Worksop residents have kicked up a stink over the ‘disgusting’ state of the public toilets in the building, which are due for a £46,000 investment after they were originally installed with domestic fittings.
The £856,000 market investment, the planned £46,000 revamp and spiralling running costs of around £21,300 a year means expenditure would break £1m over the next four years.
Complaints over cleanliness, appearance and the facilities available have lifted the lid on the council’s money shoot.
With just two cubicles in the gents - and no urinals - visitors have become accustomed to queuing out on the street, with others opting to use facilities in surrounding shops.
Worksop resident Cliff Wells from Prince Charles Street said the toilets are in desperate need of a makeover.
“It’s money down the pan, they were robbed,” said the 71-year-old.
“It’s disgusting. Never have I ever queued for a toilet in my life.
They wouldn’t have that up at the town hall, that’s for sure!”
Worksop mum Renata Kirk said she will ‘stay well clear in the future’ of the women’s, which offers three cubicles and sinks.
“They are disgusting. I had to use one as the cafe wasn’t open for my little girl. They aren’t clean enough and the smell hits you before you walk in,” she added.
The building is used to store all the market stalls, provide some centrally located toilet facilities and act as a base for the market manager.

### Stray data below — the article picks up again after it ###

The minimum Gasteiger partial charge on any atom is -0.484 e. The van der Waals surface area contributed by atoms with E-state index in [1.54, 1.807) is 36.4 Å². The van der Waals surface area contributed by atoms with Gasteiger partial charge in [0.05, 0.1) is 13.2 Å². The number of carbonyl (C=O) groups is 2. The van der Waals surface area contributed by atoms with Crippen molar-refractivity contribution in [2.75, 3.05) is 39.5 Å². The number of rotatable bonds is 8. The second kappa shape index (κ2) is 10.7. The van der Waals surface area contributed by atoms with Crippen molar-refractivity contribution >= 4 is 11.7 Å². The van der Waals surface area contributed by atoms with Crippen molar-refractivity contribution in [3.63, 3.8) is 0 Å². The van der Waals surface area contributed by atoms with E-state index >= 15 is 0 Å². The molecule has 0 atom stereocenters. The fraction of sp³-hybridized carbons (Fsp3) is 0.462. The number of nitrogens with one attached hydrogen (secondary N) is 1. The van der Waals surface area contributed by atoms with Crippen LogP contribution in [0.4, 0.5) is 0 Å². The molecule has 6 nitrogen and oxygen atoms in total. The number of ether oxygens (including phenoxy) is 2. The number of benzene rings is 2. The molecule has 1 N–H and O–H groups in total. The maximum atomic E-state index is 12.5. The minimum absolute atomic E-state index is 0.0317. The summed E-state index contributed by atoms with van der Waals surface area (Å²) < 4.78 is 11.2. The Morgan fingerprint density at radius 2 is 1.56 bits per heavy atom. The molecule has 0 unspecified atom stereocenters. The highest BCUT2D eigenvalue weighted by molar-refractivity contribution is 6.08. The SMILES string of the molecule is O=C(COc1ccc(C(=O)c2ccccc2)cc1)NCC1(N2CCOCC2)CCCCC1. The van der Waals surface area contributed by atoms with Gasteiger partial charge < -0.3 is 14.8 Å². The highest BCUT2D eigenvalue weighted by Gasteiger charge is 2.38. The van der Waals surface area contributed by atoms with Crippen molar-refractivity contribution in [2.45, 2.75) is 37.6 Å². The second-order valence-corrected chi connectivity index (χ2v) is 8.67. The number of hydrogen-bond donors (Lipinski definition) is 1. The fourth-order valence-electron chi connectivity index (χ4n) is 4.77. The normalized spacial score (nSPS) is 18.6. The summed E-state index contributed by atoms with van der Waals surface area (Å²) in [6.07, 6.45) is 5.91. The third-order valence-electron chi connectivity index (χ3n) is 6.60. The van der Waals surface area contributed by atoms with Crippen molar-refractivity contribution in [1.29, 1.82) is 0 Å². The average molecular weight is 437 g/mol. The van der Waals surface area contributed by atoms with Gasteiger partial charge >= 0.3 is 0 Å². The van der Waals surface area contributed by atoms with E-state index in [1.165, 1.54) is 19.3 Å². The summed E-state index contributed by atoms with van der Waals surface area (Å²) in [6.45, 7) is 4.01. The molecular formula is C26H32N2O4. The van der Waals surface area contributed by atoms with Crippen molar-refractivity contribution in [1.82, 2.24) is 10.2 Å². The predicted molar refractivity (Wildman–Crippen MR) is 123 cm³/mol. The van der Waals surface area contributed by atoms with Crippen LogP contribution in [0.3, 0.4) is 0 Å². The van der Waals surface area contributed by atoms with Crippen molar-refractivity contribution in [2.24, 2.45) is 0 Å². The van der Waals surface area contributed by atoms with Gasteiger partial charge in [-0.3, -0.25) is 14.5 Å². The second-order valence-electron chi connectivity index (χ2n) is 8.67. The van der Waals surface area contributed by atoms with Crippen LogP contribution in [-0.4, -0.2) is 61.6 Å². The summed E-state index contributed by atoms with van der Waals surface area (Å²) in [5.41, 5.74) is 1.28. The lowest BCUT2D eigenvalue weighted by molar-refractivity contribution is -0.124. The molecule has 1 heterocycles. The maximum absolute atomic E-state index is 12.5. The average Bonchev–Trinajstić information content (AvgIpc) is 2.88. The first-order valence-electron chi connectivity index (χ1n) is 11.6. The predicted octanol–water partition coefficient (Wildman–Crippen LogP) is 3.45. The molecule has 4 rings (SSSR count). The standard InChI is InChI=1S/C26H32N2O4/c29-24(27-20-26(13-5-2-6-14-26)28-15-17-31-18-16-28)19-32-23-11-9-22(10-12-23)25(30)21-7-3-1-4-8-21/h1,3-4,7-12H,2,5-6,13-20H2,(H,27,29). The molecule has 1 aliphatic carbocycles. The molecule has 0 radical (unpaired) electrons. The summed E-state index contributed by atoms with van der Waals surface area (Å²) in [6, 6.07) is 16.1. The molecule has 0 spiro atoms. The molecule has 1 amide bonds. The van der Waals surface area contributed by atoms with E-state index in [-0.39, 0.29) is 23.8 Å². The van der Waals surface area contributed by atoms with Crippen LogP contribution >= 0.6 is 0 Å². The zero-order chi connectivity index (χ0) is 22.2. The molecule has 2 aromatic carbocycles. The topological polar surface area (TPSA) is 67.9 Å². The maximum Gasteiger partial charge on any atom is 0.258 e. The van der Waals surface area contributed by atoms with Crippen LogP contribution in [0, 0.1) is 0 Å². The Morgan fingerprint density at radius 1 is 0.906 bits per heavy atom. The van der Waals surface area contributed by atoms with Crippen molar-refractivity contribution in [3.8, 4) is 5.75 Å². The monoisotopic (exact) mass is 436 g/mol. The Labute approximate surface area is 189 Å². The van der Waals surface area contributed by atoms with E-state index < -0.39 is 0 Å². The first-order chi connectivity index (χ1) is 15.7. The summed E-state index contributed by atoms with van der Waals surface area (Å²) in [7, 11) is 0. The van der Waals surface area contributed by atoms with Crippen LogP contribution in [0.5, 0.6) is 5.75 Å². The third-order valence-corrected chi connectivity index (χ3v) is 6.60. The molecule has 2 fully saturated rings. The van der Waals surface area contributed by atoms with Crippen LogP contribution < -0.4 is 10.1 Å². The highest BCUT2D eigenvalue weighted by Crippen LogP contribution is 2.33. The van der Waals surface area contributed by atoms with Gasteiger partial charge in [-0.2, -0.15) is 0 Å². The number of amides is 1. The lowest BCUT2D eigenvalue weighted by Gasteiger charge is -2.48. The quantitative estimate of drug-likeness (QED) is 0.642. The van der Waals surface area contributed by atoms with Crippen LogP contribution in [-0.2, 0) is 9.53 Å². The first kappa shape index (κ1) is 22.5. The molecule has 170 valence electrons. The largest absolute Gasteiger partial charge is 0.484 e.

Shane Lambie added: “What a waste of money. What world is our council living in?”
The planned refurb will see a complete redesign of the toilets after it confirmed the current fittings don’t meet the right specification to cope with the volume of use.
The council bought the former Smart Alec shop in October 2010 as part of its market project which saw traders move on to Bridge Street. The move has seen a 390 per cent increase in trade on Saturday’s market.
Newly-elected Conservative group leader, councillor Chris Wanless, visited the building in its ‘early days’.
“The toilets should be kept so they are fit for use, otherwise people will get a bad impression of Worksop,” he said.
Despite people’s disgust, the council maintain the toilets are checked every two hours by an attendant and are cleaned at the end of every day.
Leader of Bassetlaw Council Simon Greaves said there are no plans to sell the building and ‘cut their losses’ in the near future.
“It’s clear to me that the previous administration got it badly wrong when they signed off the public toilets in 73 Bridge Street in spring 2011,” he said.
“The specification is simply not high enough to cope with the demand that the market move has generated.”